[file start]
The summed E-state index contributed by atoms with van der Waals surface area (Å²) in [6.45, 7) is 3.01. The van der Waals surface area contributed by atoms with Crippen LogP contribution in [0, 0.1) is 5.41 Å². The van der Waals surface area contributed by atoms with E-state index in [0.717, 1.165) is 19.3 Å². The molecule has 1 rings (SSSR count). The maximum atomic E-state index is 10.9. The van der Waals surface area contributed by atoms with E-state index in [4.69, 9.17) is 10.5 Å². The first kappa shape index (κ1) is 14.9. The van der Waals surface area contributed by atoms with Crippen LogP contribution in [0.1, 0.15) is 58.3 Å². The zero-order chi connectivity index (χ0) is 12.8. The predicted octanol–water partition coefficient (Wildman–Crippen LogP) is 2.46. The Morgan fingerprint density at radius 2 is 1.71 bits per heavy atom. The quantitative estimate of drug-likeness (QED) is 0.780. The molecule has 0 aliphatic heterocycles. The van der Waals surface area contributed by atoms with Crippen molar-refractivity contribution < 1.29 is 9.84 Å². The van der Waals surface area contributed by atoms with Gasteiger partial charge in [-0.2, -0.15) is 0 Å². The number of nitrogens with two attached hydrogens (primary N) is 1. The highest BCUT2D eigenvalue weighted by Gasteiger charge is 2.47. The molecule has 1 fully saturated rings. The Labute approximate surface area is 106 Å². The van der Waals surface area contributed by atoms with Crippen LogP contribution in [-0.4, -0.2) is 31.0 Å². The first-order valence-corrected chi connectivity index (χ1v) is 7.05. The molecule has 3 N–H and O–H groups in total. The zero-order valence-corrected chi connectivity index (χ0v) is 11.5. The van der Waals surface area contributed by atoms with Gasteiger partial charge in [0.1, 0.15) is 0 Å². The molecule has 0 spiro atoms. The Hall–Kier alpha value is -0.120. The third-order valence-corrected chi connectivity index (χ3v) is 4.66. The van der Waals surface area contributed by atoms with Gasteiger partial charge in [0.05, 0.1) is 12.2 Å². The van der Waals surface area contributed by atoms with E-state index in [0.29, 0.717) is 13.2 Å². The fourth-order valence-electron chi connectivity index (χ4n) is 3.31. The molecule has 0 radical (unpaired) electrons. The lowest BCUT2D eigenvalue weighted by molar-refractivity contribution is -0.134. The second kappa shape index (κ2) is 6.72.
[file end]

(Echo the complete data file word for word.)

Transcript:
The summed E-state index contributed by atoms with van der Waals surface area (Å²) in [6.45, 7) is 3.01. The van der Waals surface area contributed by atoms with Crippen LogP contribution in [0, 0.1) is 5.41 Å². The van der Waals surface area contributed by atoms with E-state index in [0.717, 1.165) is 19.3 Å². The molecule has 1 rings (SSSR count). The maximum atomic E-state index is 10.9. The van der Waals surface area contributed by atoms with E-state index in [4.69, 9.17) is 10.5 Å². The first kappa shape index (κ1) is 14.9. The van der Waals surface area contributed by atoms with Crippen LogP contribution in [0.1, 0.15) is 58.3 Å². The zero-order chi connectivity index (χ0) is 12.8. The predicted octanol–water partition coefficient (Wildman–Crippen LogP) is 2.46. The Morgan fingerprint density at radius 2 is 1.71 bits per heavy atom. The quantitative estimate of drug-likeness (QED) is 0.780. The molecule has 0 aliphatic heterocycles. The van der Waals surface area contributed by atoms with Crippen molar-refractivity contribution < 1.29 is 9.84 Å². The van der Waals surface area contributed by atoms with Gasteiger partial charge in [-0.2, -0.15) is 0 Å². The number of nitrogens with two attached hydrogens (primary N) is 1. The highest BCUT2D eigenvalue weighted by Gasteiger charge is 2.47. The molecule has 1 fully saturated rings. The Labute approximate surface area is 106 Å². The van der Waals surface area contributed by atoms with Crippen LogP contribution in [-0.4, -0.2) is 31.0 Å². The first-order valence-corrected chi connectivity index (χ1v) is 7.05. The molecule has 3 N–H and O–H groups in total. The zero-order valence-corrected chi connectivity index (χ0v) is 11.5. The van der Waals surface area contributed by atoms with Gasteiger partial charge in [0.1, 0.15) is 0 Å². The molecule has 0 spiro atoms. The Hall–Kier alpha value is -0.120. The third-order valence-corrected chi connectivity index (χ3v) is 4.66. The van der Waals surface area contributed by atoms with Gasteiger partial charge in [0.05, 0.1) is 12.2 Å². The van der Waals surface area contributed by atoms with E-state index in [0.29, 0.717) is 13.2 Å². The fourth-order valence-electron chi connectivity index (χ4n) is 3.31. The molecule has 0 radical (unpaired) electrons. The lowest BCUT2D eigenvalue weighted by molar-refractivity contribution is -0.134. The second kappa shape index (κ2) is 6.72.